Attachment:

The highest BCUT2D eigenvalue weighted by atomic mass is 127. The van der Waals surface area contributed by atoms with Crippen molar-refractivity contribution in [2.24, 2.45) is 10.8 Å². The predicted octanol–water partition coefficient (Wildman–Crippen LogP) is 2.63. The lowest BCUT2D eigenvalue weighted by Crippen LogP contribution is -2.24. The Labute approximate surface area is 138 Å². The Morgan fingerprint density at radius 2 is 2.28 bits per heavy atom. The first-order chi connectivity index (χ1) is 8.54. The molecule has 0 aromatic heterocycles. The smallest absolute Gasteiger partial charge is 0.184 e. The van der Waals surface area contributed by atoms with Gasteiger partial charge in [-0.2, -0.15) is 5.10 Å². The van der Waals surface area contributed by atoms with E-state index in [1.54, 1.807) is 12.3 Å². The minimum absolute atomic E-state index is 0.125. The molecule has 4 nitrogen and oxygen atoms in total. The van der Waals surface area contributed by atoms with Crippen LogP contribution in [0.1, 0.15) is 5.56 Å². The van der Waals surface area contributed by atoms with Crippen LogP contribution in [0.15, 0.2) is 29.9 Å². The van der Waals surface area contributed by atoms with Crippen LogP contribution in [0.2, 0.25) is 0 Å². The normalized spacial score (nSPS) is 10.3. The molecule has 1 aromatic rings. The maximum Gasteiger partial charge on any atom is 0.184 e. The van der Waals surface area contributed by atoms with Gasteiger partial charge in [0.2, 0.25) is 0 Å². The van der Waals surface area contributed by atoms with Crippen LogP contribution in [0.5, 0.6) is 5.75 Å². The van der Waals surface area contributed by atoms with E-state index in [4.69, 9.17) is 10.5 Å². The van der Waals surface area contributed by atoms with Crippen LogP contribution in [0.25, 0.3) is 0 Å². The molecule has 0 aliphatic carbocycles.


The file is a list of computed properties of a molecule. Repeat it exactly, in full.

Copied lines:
The highest BCUT2D eigenvalue weighted by atomic mass is 127. The van der Waals surface area contributed by atoms with Crippen molar-refractivity contribution in [2.24, 2.45) is 10.8 Å². The predicted octanol–water partition coefficient (Wildman–Crippen LogP) is 2.63. The lowest BCUT2D eigenvalue weighted by Crippen LogP contribution is -2.24. The Labute approximate surface area is 138 Å². The Morgan fingerprint density at radius 2 is 2.28 bits per heavy atom. The first-order chi connectivity index (χ1) is 8.54. The molecule has 0 aromatic heterocycles. The smallest absolute Gasteiger partial charge is 0.184 e. The van der Waals surface area contributed by atoms with Gasteiger partial charge in [-0.2, -0.15) is 5.10 Å². The van der Waals surface area contributed by atoms with E-state index in [1.54, 1.807) is 12.3 Å². The minimum absolute atomic E-state index is 0.125. The molecule has 4 nitrogen and oxygen atoms in total. The van der Waals surface area contributed by atoms with Crippen LogP contribution in [0.1, 0.15) is 5.56 Å². The van der Waals surface area contributed by atoms with Crippen LogP contribution in [0.15, 0.2) is 29.9 Å². The van der Waals surface area contributed by atoms with Crippen LogP contribution in [0.2, 0.25) is 0 Å². The normalized spacial score (nSPS) is 10.3. The molecule has 1 aromatic rings. The maximum Gasteiger partial charge on any atom is 0.184 e. The van der Waals surface area contributed by atoms with Gasteiger partial charge in [0.2, 0.25) is 0 Å². The van der Waals surface area contributed by atoms with Crippen LogP contribution in [0.5, 0.6) is 5.75 Å². The van der Waals surface area contributed by atoms with E-state index in [4.69, 9.17) is 10.5 Å². The van der Waals surface area contributed by atoms with Crippen LogP contribution in [0.25, 0.3) is 0 Å². The molecule has 0 aliphatic carbocycles.